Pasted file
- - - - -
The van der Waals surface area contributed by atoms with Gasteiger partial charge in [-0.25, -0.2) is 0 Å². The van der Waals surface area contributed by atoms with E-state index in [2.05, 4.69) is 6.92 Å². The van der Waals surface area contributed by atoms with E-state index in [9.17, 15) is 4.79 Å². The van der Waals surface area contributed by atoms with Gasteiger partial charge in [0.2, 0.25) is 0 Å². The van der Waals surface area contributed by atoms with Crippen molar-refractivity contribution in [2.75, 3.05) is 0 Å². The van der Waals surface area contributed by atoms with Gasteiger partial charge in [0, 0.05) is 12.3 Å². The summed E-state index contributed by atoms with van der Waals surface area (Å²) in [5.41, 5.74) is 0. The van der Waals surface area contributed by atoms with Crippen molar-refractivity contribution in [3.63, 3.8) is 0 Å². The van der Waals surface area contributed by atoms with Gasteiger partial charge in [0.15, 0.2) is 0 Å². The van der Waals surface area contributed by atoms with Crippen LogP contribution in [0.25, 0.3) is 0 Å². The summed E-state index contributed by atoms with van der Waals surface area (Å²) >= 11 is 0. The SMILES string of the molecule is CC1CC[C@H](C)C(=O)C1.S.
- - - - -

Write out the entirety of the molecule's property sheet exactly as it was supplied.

The van der Waals surface area contributed by atoms with Gasteiger partial charge in [-0.25, -0.2) is 0 Å². The van der Waals surface area contributed by atoms with E-state index in [2.05, 4.69) is 6.92 Å². The van der Waals surface area contributed by atoms with E-state index in [9.17, 15) is 4.79 Å². The van der Waals surface area contributed by atoms with Gasteiger partial charge in [0.2, 0.25) is 0 Å². The van der Waals surface area contributed by atoms with Crippen molar-refractivity contribution in [2.75, 3.05) is 0 Å². The van der Waals surface area contributed by atoms with Gasteiger partial charge in [0, 0.05) is 12.3 Å². The summed E-state index contributed by atoms with van der Waals surface area (Å²) in [5.41, 5.74) is 0. The van der Waals surface area contributed by atoms with Crippen molar-refractivity contribution in [3.63, 3.8) is 0 Å². The van der Waals surface area contributed by atoms with Gasteiger partial charge in [0.15, 0.2) is 0 Å². The van der Waals surface area contributed by atoms with Crippen LogP contribution in [0.25, 0.3) is 0 Å². The summed E-state index contributed by atoms with van der Waals surface area (Å²) >= 11 is 0. The SMILES string of the molecule is CC1CC[C@H](C)C(=O)C1.S.